Death Our Sunshine

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Simply Simon

MyPTSD Pro
In regards to this grief business? I'm not so sure.

I have discovered in therapy that I am profoundly unskilled at accessing my own emotions and being honest with myself in the present about what I think or feel, how I react, etc.

Ronnie cut through all of that. It seemed like his condition gave him so much experience with watching people that he was able to simply glide through anyone's poker face straight to their core.

And it was impossible not to be authentic with him. And it was impossible not to be present. He was so present and so authentic that anything less that who you were genuinely in that moment was an insult.

The only time he didn't look perfectly content--if not positively joyous--was when I asked too much. And the look he gave nearly escapes description for those who never saw it. I would be feeding him, urging him to just take a few more bites, tirelessly keeping up the perpetual patter we all kept in our back pocket for his difficult days, the stuff that made him laugh and therefore opened his mouth so we could get another spoonful down, and he would look at me. And the look was quiet, and a little sad, and so full of compassion. Because he knew he was living for our sake. And he knew we wanted so badly to keep him. And he knew there was only so much he could take. The look, in short, said, "Enough now."

Ronnie knew me, because he saw me, and I had no filter around him. He saw me do stupid shit. He saw me work for hours in the kitchen to make him a dinner that was just the right consistency without sacrificing any flavor. He saw me when the world didn't feel like it was worth it anymore, save that precious bit of time at the end of the day when we were alone, and I could sing to him like no one was listening to my tonal missteps.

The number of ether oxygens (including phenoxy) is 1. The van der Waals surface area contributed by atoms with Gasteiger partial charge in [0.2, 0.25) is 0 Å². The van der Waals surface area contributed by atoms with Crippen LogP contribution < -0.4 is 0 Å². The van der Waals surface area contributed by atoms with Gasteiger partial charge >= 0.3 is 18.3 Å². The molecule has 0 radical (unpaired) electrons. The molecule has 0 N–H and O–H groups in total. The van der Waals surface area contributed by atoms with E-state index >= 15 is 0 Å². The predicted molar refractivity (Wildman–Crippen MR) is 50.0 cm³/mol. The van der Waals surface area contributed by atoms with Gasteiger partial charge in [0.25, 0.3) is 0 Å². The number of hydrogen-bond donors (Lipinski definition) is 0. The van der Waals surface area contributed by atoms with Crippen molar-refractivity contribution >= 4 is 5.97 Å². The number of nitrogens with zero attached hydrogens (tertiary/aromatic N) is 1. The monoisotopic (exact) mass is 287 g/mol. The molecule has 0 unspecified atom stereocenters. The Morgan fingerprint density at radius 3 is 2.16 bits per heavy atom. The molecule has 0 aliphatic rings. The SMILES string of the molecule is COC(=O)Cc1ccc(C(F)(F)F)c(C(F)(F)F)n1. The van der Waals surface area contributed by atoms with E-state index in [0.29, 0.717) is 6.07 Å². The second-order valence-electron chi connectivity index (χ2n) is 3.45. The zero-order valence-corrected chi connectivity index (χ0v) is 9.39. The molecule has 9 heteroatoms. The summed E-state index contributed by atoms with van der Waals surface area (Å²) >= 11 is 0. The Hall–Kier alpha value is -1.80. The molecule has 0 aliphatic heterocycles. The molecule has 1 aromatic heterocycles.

He heard me talk to my PTSD-afflicted co-worker about our shared condition. He heard me talk to my beloved rock of a co-worker about my relationship failings, my burnt-up heart, the tribulations of my jacked-up trailer.

He just absorbed it all. And I think he knew that when I was with him, not a lick of all that really mattered, because I was right there in the room with him, saying again and again, "Oh, Ronnie. I just love you," while we both cracked up at a dirty joke on TV.

One of the reasons I was one of the best at feeding him was that time did not matter to me when I cared for him. If it took an hour, it took an hour. If it took two, it took two. If he did an hour and needed a nap, and then it took another hour, so be it--four hours gone in the effort to give him what he needed. I didn't care.

That easy evaporation of time doesn't exist anymore. That drive doesn't exist. The ever-urgent question, and its ever-accompanying catch 22, of what Ronnie needed most does not beg an answer anymore. My days are no longer consumed by the urgency of his survival, and they no longer end with me kissing him on the forehead, saying, "Sleep well, sunshine."